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Players to keep an eye on at Giants Training Camp


So it begins.

The New York Giants reported to training camp at the Quest Diagnostics Training Center today, kicking off a 47-day buildup to the season opener on Sept. 12 against the Denver Broncos. Since the Giants last played a game, they bolstered the roster with an admittedly "aggressive" draft and free agency period. The newcomers joined a Giants team that finished 6-10 (5-3 in second half of the season) in the first year under head coach Joe Judge.

With plenty of storylines surrounding the Giants as they embark on the 2021 campaign, here are the players to watch this summer:


All eyes will be on the red No. 8 jersey at practice. Jones enters a critical third year in the NFL and his second under Judge and offensive coordinator Jason Garrett. Eli Manning, Jones' predecessor, said recently that he thinks continuity will help the franchise quarterback, especially given the limitations of the 2020 off-season due to the pandemic.

"It's not just the quarterback getting comfortable; it's the offensive line, the receivers, everybody getting on that same page," Manning explained last week from the Manning Passing Academy in Louisiana. "I'm excited for him, I'm excited for the team, and I look forward to good things."


General manager Dave Gettleman was clear about the Giants' top priority in his season-ending press conference, saying they are "going to find the right guys to help Daniel get us over that hump." Signing Kenny Golladay, regarded as the top receiver on the free agent market this year, was the first step. The 6-foot-4, 214-pound former Detroit Lion led the NFL in touchdown catches and receptions of at least 25 yards in 2019, his second of consecutive 1,000-yard seasons. His 16.8 yards per catch rank sixth in the NFL since 2017 (minimum 80 receptions). In addition to Golladay, the Giants signed speedster John Ross and drafted dynamic playmaker Kadarius Toney in the first round.

View photos of the team reporting for the start of training camp at the Quest Diagnostics Training Center.


The Giants boast one of the league's best secondaries, a group that includes a few newcomers to build off the defense's success from last year under assistant head coach and defensive coordinator Patrick Graham. Jackson has 47 starts under his belt, including six postseason contests with the Tennessee Titans. He will look to play opposite James Bradberry, who made his first Pro Bowl last season after coming over from Carolina.

"For Adoree', he's fast, he's athletic, he can tackle, and he could get his hands on the ball," Graham said. "So for me, again, you can't have enough good DBs because as you could see throughout the league, just take a look at the teams that would be the Super Bowl -- Tampa Bay, they were five or six deep at wide receiver. Plus, they had tight ends and they are going to have another tight end coming back. So, you have to be able to cover these guys. … So you can't go wrong with having a bunch of DBs, but we are happy to have Adoree', his skill set, you could watch the tape and figure that out. There's other guys, too, that we are excited about. Darnay Holmes, Aaron Robinson, these guys, they are all in the mix. I'm excited about our group."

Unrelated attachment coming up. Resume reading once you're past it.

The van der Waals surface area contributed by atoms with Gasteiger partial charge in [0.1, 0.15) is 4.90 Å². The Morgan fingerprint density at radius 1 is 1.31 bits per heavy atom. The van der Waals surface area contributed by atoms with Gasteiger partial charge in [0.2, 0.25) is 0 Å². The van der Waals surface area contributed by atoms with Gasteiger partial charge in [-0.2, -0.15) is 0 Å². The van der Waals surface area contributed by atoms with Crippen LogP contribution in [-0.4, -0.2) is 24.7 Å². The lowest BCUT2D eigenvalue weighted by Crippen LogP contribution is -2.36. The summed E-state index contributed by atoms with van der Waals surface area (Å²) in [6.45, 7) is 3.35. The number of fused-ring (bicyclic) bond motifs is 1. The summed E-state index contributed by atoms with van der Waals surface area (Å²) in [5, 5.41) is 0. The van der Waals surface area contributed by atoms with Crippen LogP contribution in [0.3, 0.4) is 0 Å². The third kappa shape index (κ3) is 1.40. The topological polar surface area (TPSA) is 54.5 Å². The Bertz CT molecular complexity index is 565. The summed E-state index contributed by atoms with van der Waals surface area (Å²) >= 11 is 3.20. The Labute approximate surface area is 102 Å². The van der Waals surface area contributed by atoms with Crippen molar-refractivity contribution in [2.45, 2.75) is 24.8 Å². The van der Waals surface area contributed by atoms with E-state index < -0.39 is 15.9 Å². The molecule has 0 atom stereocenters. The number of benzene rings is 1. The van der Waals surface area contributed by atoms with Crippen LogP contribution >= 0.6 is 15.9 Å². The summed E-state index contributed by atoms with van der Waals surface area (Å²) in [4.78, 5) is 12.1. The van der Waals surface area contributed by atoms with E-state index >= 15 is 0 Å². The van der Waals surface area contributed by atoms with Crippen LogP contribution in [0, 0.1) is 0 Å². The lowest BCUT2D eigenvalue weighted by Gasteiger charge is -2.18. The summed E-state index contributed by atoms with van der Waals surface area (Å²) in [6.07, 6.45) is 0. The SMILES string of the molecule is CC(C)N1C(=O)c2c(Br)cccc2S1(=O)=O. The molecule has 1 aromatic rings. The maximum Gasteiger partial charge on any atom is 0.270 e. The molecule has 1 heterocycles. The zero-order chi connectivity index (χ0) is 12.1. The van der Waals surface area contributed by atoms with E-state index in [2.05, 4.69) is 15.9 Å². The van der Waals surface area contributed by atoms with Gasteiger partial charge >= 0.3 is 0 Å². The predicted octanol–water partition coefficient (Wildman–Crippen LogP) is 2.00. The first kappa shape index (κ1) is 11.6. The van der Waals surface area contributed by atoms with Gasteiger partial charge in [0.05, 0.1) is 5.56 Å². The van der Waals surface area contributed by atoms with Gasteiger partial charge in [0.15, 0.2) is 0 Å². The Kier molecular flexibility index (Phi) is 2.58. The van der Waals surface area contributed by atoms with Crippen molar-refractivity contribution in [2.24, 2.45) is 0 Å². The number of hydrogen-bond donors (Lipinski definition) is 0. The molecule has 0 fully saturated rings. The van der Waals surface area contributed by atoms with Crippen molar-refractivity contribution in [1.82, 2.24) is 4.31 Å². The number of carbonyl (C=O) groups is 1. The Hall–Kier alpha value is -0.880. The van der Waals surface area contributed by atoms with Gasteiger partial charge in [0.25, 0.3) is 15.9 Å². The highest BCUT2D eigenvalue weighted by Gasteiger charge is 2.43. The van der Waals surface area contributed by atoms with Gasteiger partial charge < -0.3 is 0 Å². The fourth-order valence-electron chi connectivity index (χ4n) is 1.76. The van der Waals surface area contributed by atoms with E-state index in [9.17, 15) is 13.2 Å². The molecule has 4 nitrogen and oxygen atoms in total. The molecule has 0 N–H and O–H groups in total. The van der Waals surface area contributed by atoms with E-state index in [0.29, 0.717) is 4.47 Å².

Last year's fourth overall draft pick started 15 games as a rookie at left tackle after veteran Nate Solder opted out due to COVID-19 concerns. Thomas leads a young generation of Giants offensive linemen, who are being assigned to build on their experience and chemistry. Thomas is also part of an intriguing 2020 draft class looking to take the next step. Look for names such as safety Xavier McKinney, offensive tackle Matt Peart, cornerback Darnay Holmes, guard Shane Lemieux, and linebackers Cam Brown, T.J. Brunson, Carter Coughlin, and Tae Crowder to step up.


Gettleman made headlines with his draft-day trades, the result of which netted the Giants six new players (wide receiver Kadarius Toney, outside linebackers Azeez Ojulari and Elerson Smith, cornerbacks Aaron Robinson and Rodarius Williams, and running back Gary Brightwell) and future picks, including an additional first-round selection in 2022. While Toney begins camp on the Reserve/COVID-19 list, the rest of the class jumps into the deep end as the rookies compete for spots on the depth chart after getting their feet wet in spring practices.


The team announced that six players have been placed on the Active/Physically Unable to Perform (PUP) list: running back Saquon Barkley (knee), center Jonotthan Harrison (hamstring), tackle Matt Peart (back), tight end Kyle Rudolph (foot), linebacker Oshane Ximines (hamstring) and rookie cornerback Aaron Robinson (core muscle), the team's third-round draft choice.

Players on the Active/PUP list can be activated at any time during training camp. If they are still on the list at the final roster cutdown to 53, they must either be activated or moved to the Reserve/PUP list. Players on the Reserve/PUP list must be inactive for the first six weeks.

Two players are on the Reserve/Non-Football Injury (NFI) list: linebacker Ryan Anderson (back) and running back Sandro Platzgummer (hamstring). The NFI list is very similar to the PUP list, except the player must have sustained his injury away from the team. Such players can return to practice when they are medically cleared.

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